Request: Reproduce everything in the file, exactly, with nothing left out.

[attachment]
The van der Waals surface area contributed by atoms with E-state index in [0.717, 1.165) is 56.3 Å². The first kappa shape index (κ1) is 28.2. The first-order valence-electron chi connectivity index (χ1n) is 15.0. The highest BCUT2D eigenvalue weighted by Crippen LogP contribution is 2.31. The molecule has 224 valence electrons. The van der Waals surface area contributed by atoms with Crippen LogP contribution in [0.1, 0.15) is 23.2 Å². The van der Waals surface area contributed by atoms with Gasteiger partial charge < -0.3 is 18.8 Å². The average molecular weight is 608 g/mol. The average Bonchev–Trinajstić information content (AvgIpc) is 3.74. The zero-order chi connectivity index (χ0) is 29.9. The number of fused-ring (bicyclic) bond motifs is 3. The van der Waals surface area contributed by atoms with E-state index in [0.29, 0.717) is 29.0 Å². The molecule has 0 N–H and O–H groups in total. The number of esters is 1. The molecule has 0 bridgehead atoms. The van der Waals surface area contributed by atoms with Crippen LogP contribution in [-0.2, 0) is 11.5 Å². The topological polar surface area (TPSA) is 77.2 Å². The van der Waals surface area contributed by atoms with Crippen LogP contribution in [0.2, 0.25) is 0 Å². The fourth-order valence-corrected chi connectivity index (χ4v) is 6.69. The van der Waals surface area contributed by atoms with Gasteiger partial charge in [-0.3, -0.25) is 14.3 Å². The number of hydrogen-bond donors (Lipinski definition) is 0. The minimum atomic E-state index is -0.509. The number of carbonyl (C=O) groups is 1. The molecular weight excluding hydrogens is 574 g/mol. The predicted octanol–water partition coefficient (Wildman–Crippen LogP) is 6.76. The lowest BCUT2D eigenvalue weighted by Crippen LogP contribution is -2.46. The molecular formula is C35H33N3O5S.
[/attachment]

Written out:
The van der Waals surface area contributed by atoms with E-state index in [0.717, 1.165) is 56.3 Å². The first kappa shape index (κ1) is 28.2. The first-order valence-electron chi connectivity index (χ1n) is 15.0. The highest BCUT2D eigenvalue weighted by Crippen LogP contribution is 2.31. The molecule has 224 valence electrons. The van der Waals surface area contributed by atoms with Crippen LogP contribution in [0.1, 0.15) is 23.2 Å². The van der Waals surface area contributed by atoms with Gasteiger partial charge < -0.3 is 18.8 Å². The average molecular weight is 608 g/mol. The average Bonchev–Trinajstić information content (AvgIpc) is 3.74. The zero-order chi connectivity index (χ0) is 29.9. The number of fused-ring (bicyclic) bond motifs is 3. The van der Waals surface area contributed by atoms with E-state index in [0.29, 0.717) is 29.0 Å². The molecule has 0 N–H and O–H groups in total. The number of esters is 1. The molecule has 0 bridgehead atoms. The van der Waals surface area contributed by atoms with Crippen LogP contribution in [-0.2, 0) is 11.5 Å². The topological polar surface area (TPSA) is 77.2 Å². The van der Waals surface area contributed by atoms with Crippen LogP contribution in [0.2, 0.25) is 0 Å². The fourth-order valence-corrected chi connectivity index (χ4v) is 6.69. The van der Waals surface area contributed by atoms with Gasteiger partial charge in [-0.3, -0.25) is 14.3 Å². The number of hydrogen-bond donors (Lipinski definition) is 0. The minimum atomic E-state index is -0.509. The number of carbonyl (C=O) groups is 1. The molecular weight excluding hydrogens is 574 g/mol. The predicted octanol–water partition coefficient (Wildman–Crippen LogP) is 6.76. The lowest BCUT2D eigenvalue weighted by Crippen LogP contribution is -2.46. The molecular formula is C35H33N3O5S.